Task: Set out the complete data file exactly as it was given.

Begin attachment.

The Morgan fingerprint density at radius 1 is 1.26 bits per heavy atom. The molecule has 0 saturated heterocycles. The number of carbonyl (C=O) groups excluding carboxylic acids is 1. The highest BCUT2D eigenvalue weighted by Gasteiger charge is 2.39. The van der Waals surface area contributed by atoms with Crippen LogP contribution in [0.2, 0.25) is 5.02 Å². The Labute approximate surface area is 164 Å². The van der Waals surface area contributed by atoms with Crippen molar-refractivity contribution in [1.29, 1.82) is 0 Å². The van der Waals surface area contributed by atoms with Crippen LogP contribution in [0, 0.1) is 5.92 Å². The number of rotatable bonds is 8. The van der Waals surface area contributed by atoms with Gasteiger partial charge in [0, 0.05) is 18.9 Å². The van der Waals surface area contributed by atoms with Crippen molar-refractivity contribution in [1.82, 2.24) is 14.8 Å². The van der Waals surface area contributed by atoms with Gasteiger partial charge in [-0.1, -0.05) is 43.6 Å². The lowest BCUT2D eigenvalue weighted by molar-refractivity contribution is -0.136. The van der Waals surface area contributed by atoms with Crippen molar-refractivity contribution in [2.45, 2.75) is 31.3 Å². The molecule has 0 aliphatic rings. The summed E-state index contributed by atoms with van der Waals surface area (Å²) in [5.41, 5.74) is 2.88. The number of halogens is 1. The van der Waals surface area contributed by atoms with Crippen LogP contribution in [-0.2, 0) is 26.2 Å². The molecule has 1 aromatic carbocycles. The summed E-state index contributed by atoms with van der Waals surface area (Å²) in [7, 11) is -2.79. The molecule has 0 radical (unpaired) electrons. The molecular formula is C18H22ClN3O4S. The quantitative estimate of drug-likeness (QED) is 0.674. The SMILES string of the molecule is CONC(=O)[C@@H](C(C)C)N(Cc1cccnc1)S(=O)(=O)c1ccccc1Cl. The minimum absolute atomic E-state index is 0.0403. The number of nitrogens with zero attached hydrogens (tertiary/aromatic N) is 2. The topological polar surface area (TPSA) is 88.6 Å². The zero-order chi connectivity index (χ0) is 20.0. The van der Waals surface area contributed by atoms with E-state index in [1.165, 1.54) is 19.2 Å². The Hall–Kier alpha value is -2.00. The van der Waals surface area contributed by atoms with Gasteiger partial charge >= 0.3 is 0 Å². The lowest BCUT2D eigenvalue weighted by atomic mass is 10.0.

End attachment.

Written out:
The Morgan fingerprint density at radius 1 is 1.26 bits per heavy atom. The molecule has 0 saturated heterocycles. The number of carbonyl (C=O) groups excluding carboxylic acids is 1. The highest BCUT2D eigenvalue weighted by Gasteiger charge is 2.39. The van der Waals surface area contributed by atoms with Crippen LogP contribution in [0.2, 0.25) is 5.02 Å². The Labute approximate surface area is 164 Å². The van der Waals surface area contributed by atoms with Crippen molar-refractivity contribution in [1.29, 1.82) is 0 Å². The van der Waals surface area contributed by atoms with Crippen LogP contribution in [0, 0.1) is 5.92 Å². The number of rotatable bonds is 8. The van der Waals surface area contributed by atoms with Gasteiger partial charge in [0, 0.05) is 18.9 Å². The van der Waals surface area contributed by atoms with Crippen molar-refractivity contribution in [1.82, 2.24) is 14.8 Å². The van der Waals surface area contributed by atoms with Gasteiger partial charge in [-0.1, -0.05) is 43.6 Å². The lowest BCUT2D eigenvalue weighted by molar-refractivity contribution is -0.136. The van der Waals surface area contributed by atoms with Crippen molar-refractivity contribution in [2.45, 2.75) is 31.3 Å². The molecule has 0 aliphatic rings. The summed E-state index contributed by atoms with van der Waals surface area (Å²) in [5.41, 5.74) is 2.88. The number of halogens is 1. The van der Waals surface area contributed by atoms with Crippen LogP contribution in [-0.2, 0) is 26.2 Å². The molecule has 1 aromatic carbocycles. The summed E-state index contributed by atoms with van der Waals surface area (Å²) in [7, 11) is -2.79. The molecule has 0 radical (unpaired) electrons. The molecular formula is C18H22ClN3O4S. The quantitative estimate of drug-likeness (QED) is 0.674. The SMILES string of the molecule is CONC(=O)[C@@H](C(C)C)N(Cc1cccnc1)S(=O)(=O)c1ccccc1Cl. The minimum absolute atomic E-state index is 0.0403. The number of nitrogens with zero attached hydrogens (tertiary/aromatic N) is 2. The topological polar surface area (TPSA) is 88.6 Å². The zero-order chi connectivity index (χ0) is 20.0. The van der Waals surface area contributed by atoms with E-state index in [1.165, 1.54) is 19.2 Å². The Hall–Kier alpha value is -2.00. The van der Waals surface area contributed by atoms with Gasteiger partial charge >= 0.3 is 0 Å². The lowest BCUT2D eigenvalue weighted by atomic mass is 10.0.